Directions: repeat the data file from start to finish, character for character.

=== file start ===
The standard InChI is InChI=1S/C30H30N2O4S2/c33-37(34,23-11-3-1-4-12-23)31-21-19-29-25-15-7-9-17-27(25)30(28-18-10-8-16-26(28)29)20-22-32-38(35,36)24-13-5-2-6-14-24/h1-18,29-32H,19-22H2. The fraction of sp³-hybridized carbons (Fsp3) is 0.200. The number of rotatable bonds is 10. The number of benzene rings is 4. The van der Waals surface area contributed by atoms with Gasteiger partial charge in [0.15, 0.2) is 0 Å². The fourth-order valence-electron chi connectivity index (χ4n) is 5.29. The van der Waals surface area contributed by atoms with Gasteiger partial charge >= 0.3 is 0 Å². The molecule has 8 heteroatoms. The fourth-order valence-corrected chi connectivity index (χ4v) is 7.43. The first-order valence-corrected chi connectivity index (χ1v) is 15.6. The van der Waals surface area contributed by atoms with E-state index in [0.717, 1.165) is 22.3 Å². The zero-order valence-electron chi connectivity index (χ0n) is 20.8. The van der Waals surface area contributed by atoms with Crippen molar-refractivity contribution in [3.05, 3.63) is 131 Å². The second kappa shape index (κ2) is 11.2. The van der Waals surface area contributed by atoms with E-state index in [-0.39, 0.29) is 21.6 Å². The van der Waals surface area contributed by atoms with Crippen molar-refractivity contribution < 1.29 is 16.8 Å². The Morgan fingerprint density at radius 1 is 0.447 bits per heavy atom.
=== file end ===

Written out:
The standard InChI is InChI=1S/C30H30N2O4S2/c33-37(34,23-11-3-1-4-12-23)31-21-19-29-25-15-7-9-17-27(25)30(28-18-10-8-16-26(28)29)20-22-32-38(35,36)24-13-5-2-6-14-24/h1-18,29-32H,19-22H2. The fraction of sp³-hybridized carbons (Fsp3) is 0.200. The number of rotatable bonds is 10. The number of benzene rings is 4. The van der Waals surface area contributed by atoms with Gasteiger partial charge in [0.15, 0.2) is 0 Å². The fourth-order valence-electron chi connectivity index (χ4n) is 5.29. The van der Waals surface area contributed by atoms with Gasteiger partial charge >= 0.3 is 0 Å². The molecule has 8 heteroatoms. The fourth-order valence-corrected chi connectivity index (χ4v) is 7.43. The first-order valence-corrected chi connectivity index (χ1v) is 15.6. The van der Waals surface area contributed by atoms with E-state index in [0.717, 1.165) is 22.3 Å². The zero-order valence-electron chi connectivity index (χ0n) is 20.8. The van der Waals surface area contributed by atoms with Crippen molar-refractivity contribution in [3.05, 3.63) is 131 Å². The second kappa shape index (κ2) is 11.2. The van der Waals surface area contributed by atoms with E-state index in [-0.39, 0.29) is 21.6 Å². The van der Waals surface area contributed by atoms with Crippen molar-refractivity contribution < 1.29 is 16.8 Å². The Morgan fingerprint density at radius 1 is 0.447 bits per heavy atom.